The Mystery of Robert Erwin Clifford (continued)

Read the first part here:  The Mystery of Robert Erwin Clifford

It was a seemingly innocuous and almost apologetic note I received today written in French by the “Research Team” for the Center for Archives in Montréal.  It said (translated):

Hello Mr. Thomas,

We have only found the “act de décès” (the burial record) of 23 February 1891, South Stuckley Methodist Church.  Nothing else in our database, files or microfilms.  There is, to this day, a large railway routing station in Farnham.  You can ask for help from a genealogical society for more in-depth research:


Research Team
Direction du Centre d’archives de Montréal et des archives privées, judiciaires et civiles
535, avenue Viger Est
Montréal (Québec) H2L 2P3

Attached to this note was the following record.  Again… seemingly innocuous:

The important part is the witness.  Jennie A. Clifford.  I knew two of Robert’s sisters traveled from Vermont to attend his funeral, but he had no sister named Jennie.  She was, in fact, his wife!

I was subsequently able to find her in several census records.  Jennie Adeline Dingman, born 24 May, 1865, Daughter of Alvin and Harriet Dingman, sister to Hubert Dingman, James Dingman and Frank Dingman.  Listed as a “widow” in the 1901 census of Eastman, Canada.

Just as exciting, Robert and Jennie had had three children prior to his death, and I was able to find baptism records for all three of them!:

Jennie Francis “Francis” Clifford (b 28 Jul 1887)
Harry Gordon Clifford (b 26 Nov 1888)
Inez Winifred Clifford (b 17 Oct 1890)

Harry became an engineer, and I was able to find him in the 1921 Census living with his sister Francis in Saint-Jean-sur-Richelieu, Québec, Canada, which is just outside Montréal.  He is married to Margaret Estella “Maggie” Marshall, and has two children, Robert Marshall Clifford (b 4 Sept 1915) and Dorothy Evelyn Clifford (b 7 Feb 1919).  So far I’ve not found any further records on Harry or his family.’

I’m very hopeful that there are some living descendants out there somewhere, probably in Canada.


About cthomas1967

Seeking to bring my ancestors out of the shadows of history and into the light. I have always been interested in history, and at a few different times I tried to do a family tree, but wasn't able to do it with the technology that was available then. On a business trip I visited the World War I Museum in Kansas City, MO and it was a very impressive establishment. While I was there I remember thinking, "Didn't my great-grandfather father fight in World War I? And wasn't his brother killed alongside him in some famous battle? I wonder if I can find out where he died." That's what started it all. View all posts by cthomas1967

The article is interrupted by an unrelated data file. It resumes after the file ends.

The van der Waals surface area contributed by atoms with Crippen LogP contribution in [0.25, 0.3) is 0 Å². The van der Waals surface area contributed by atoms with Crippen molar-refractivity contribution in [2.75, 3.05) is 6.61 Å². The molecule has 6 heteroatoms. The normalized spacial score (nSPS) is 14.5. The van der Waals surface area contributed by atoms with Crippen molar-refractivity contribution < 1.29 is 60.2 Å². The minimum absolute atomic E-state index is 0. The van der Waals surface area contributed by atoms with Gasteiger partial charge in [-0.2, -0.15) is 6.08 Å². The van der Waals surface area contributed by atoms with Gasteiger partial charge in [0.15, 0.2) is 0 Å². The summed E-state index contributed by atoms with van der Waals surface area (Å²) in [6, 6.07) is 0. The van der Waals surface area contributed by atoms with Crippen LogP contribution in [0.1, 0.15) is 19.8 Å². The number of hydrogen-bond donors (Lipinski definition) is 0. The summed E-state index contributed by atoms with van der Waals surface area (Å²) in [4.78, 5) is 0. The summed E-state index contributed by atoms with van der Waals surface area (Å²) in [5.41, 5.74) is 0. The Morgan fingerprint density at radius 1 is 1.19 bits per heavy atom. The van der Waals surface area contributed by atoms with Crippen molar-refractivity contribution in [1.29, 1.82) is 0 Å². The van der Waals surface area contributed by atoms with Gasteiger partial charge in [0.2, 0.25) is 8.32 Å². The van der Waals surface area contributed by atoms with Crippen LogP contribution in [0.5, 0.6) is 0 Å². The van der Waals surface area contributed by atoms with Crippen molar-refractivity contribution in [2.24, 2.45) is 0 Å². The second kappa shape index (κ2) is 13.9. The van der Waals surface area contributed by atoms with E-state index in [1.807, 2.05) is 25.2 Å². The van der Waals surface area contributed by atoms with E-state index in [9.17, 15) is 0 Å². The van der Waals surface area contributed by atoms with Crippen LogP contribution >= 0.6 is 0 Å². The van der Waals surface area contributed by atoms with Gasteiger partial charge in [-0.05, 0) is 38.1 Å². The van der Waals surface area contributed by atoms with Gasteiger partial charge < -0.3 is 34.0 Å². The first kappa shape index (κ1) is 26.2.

2 responses to “The Mystery of Robert Erwin Clifford (continued)

  • Mark Pimlott

    Hi Folks,

    Just picked up the first pieces of the genealogical threads posted here a few minutes ago and perhaps I can contribute a bit if you’d like to get in touch.

    My maternal grandfather was Harry Gordon Clifford and grandmother was Margaret (Maggie Marshall) Clifford. My mother Dorothy was born in Saint Jean sur Richileu in 1919.

    I never met (great) Aunt Francis but knew (great) Aunt Inez for a few years prior to her death in the late ’50s. I was born in the early 50s.

    My mother passed away in 1995 and had spoken of the Marshall and Dingman side of the family and even her family’s roots in Vermont. However I thought that their (Robert’s) immigration to Quebec was a century or so earlier as so-called ‘United Empire Loyalists’ around the time of the Revolutionary War. Perhaps it was the Marshalls or Dingmans who also had their roots in the New England states some years before as did many in the predominately English speaking ‘Eastern Townships’ of Quebec in that era.

    A very brief bio of my father can be found in the Canadian Encyclopaedia ( I think). He was Douglas Humphreys Pimlott.

    Cheers from north of the Arctic Circle in the Nunavut territory of Canada.

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